Created by: Glen Charles, Les Charles, and James Burrows
Costume Designer: Robert L. Tanella

WARNING! Spoilers ahead! 

Background

Happy Thanksgiving! This iconic episode from Cheers‘ fifth season aired 35 years ago this week on Thanksgiving 1986 and has often been included on lists ranking the greatest TV episodes of all time.

Decades before your friends started hosting Friendsgiving celebrations, Carla Tortelli (Rhea Perlman) hosted the Cheers crew at her home, filling the void left by her many children, most of whom are spending the holiday with their dad, Nick; indeed, the fact that we don’t get any Turkey Day time with Dan Hedaya’s character may be the one downside to this marvelous episode.

Of course, the rest of the gang is all here: barkeep Sam Malone (Ted Danson), his famously on-again/off-again paramour Diane Chambers (Shelley Long), her lonely ex Frasier Crane (Kelsey Grammer), honorary barstools Norm (George Wendt) and Cliff (John Ratzenberger), and novice bartender Woody Boyd (Woody Harrelson), who frequently urges “this is gonna be the best Thanksgiving ever!” Continue reading

Goodbye, Columbus: Neil’s Date Night Seersucker

Richard Benjamin as Neil Klugman in Goodbye, Columbus (1969)

Richard Benjamin as Neil Klugman in Goodbye, Columbus (1969)

Vitals

Richard Benjamin as Neil Klugman, listless library employee and Army veteran

Westchester, New York, Summer 1968

Film: Goodbye, Columbus
Release Date: April 3, 1969
Director: Larry Peerce
Costume Designer: Gene Coffin

Background

In addition to today being the birthday of star Richard Benjamin—born on this day in 1938—today also marks three years since the death of Philip Roth, who died of congestive heart failure on May 22, 2018. Roth’s novella Goodbye, Columbus provided the source material for Ali MacGraw’s major screen debut acting opposite Benjamin.

Goodbye, Columbus has been favorably compared to The Graduate, inviting parallels with its similar-looking leads: a somewhat awkward, naive, and listless young man romancing a dark-haired “princess” against her parents’ wishes (though for a dramatically different reason than the Robinsons had), scored against the backdrop of a hip band from the late ’60s, in this case The Association as opposed to Simon & Garfunkel’s famous soundtrack for The Graduate.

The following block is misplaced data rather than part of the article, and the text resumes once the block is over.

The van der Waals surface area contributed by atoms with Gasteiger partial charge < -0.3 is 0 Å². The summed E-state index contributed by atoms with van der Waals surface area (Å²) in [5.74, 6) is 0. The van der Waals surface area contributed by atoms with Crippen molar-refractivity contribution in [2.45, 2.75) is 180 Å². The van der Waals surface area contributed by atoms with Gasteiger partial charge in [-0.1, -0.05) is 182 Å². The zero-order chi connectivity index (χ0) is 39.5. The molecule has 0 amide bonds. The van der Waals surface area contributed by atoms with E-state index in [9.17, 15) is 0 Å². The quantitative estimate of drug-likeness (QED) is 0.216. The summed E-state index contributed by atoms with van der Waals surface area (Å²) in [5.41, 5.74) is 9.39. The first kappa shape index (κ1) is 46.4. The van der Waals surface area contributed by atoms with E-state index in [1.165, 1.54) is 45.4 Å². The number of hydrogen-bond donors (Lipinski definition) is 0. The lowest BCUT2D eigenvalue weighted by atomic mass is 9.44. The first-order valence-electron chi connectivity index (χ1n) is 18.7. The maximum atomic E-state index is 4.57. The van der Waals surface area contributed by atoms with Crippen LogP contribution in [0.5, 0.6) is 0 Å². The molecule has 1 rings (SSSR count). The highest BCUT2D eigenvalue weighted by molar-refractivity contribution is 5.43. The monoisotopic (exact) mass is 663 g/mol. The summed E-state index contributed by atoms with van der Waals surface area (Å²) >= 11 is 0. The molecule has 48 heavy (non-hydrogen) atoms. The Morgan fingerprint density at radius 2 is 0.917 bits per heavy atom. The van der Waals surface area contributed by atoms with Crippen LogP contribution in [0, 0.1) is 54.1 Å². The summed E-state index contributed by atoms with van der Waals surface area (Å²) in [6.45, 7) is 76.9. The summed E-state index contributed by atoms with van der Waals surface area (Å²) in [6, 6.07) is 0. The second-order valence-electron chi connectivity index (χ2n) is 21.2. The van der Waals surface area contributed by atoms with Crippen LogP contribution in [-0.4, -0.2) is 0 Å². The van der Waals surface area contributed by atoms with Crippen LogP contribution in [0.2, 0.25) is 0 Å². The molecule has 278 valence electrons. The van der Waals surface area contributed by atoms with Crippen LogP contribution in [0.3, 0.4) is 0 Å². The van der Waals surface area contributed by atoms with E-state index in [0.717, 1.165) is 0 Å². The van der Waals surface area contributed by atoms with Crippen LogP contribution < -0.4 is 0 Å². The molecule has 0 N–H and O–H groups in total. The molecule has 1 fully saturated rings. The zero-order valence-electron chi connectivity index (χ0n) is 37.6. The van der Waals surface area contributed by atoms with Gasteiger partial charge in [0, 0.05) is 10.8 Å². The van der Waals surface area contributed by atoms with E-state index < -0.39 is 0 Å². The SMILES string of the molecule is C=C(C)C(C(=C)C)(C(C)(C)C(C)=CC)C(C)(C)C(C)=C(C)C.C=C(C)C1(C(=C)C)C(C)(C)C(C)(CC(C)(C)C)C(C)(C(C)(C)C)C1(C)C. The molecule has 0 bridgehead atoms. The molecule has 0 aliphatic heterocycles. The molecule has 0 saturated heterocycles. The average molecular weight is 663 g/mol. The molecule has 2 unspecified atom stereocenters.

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Pierrot le Fou: Belmondo’s Red Shirt and Herringbone Jacket

Jean-Paul Belmondo as Ferdinand Griffon in Pierrot le Fou (1965)

Jean-Paul Belmondo and Anna Karina in Pierrot le Fou (1965). As cool as those sunglasses look, Bébel unfortunately never wears them with this outfit on screen.

Vitals

Jean-Paul Belmondo as Ferdinand Griffon, runaway husband

French Riviera, Summer 1965

Film: Pierrot le Fou
Release Date: November 5, 1965
Director: Jean-Luc Godard

WARNING! Spoilers ahead!

Background

He may spend most of Pierrot le Fou insisting his name is Ferdinand, but we all know he’s actually Jean-Paul Belmondo—also known as Bébel—the French star born 88 years ago today on April 9, 1933!

Pierrot le Fou was the third and final feature-length collaboration between Belmondo and Jean-Luc Godard, who had directed him to worldwide fame as the criminal protagonist in A bout de souffle (Breathless), considered a seminal work in establishing the French New Wave cinematic movement.

While both of these stylish films shared themes of criminality, philosophy, and doomed love, Pierrot le Fou pops from the screen with its colorful and surreal pop art-inspired presentation of the increasingly desperate Ferdinand Griffon abandoning his family life to join his dangerously free-spirited ex-girlfriend Marianne (Anna Karina) in a life of crime and seaside seclusion. Continue reading

The Honeymoon Machine: Steve McQueen’s Blue Sweater

Steve McQueen in The Honeymoon Machine (1961)

Steve McQueen in The Honeymoon Machine (1961)

Vitals

Steve McQueen as LT Ferguson “Fergie” Howard, enterprising U.S. Navy officer

Venice, Summer 1961

Film: The Honeymoon Machine
Release Date: August 23, 1961
Director: Richard Thorpe
Costume Designer: Helen Rose

Background

To commemorate Steve McQueen’s birthday 91 years ago today, let’s take a look at how the King of Cool incorporated some of his personal style into one of his earliest—and least popular—movies.

Based on Lorenzo Semple Jr.’s 1959 play The Golden FleecingThe Honeymoon Machine belongs to that unique sub-genre of ’60s farce that made light of Cold War paranoia and seemed to end up with everyone throwing punches (executed suitably in The Glass Bottom Boat, poorly in the 1967 Casino Royale.)

The role of the mischievously ambitious, Nietzsche-quoting naval lieutenant Fergie Howard was originally intended for Cary Grant, however the middle-aged actor was nearing his retirement and turned the job down. Rather than casting another screen vet of Grant’s age and standing, the production went in the opposite direction and brought on Steve McQueen for what would be his third top-billed movie after The Blob (1958) and The Great St. Louis Bank Robbery (1959).

The Honeymoon Machine turned a profit but McQueen considered it a dark mark on his career, reportedly walking out of the first public screening and vowing never to work for MGM again. Don’t worry, Steve… The Great Escape is only two years away! Continue reading

Scorpio: Alain Delon’s Black Blazers

Alain Delon as Jean Laurier in Scorpio (1973)

Alain Delon as Jean Laurier in Scorpio (1973)

Vitals

Alain Delon as Jean Laurier, aka “Scorpio”, dangerous freelance assassin, former French paratrooper, and cat lover

Washington, D.C., and Vienna, Spring 1973

Film: Scorpio
Release Date: April 19, 1973
Director: Michael Winner
Wardrobe Master: Philippe Pickford

WARNING! Spoilers ahead!

Background

Happy 85th birthday to French cinema icon Alain Delon, whose November 8, 1935 birthday makes him a Scorpio and thus a fitting choice for the title role in Michael Winner’s 1973 espionage thriller Scorpio. (Interestingly, Delon was re-teamed with The Leopard co-star Burt Lancaster, whose November 2, 1913 birthday makes him a Scorpio as well!) The astrological overtones sneak into the script as well as a CIA officer suggests to Delon’s character Jean Laurier that his codename “Scorpio” suits him:

We named you well, you’re a perfect Scorpio! You have a penchant for intrigue, violence…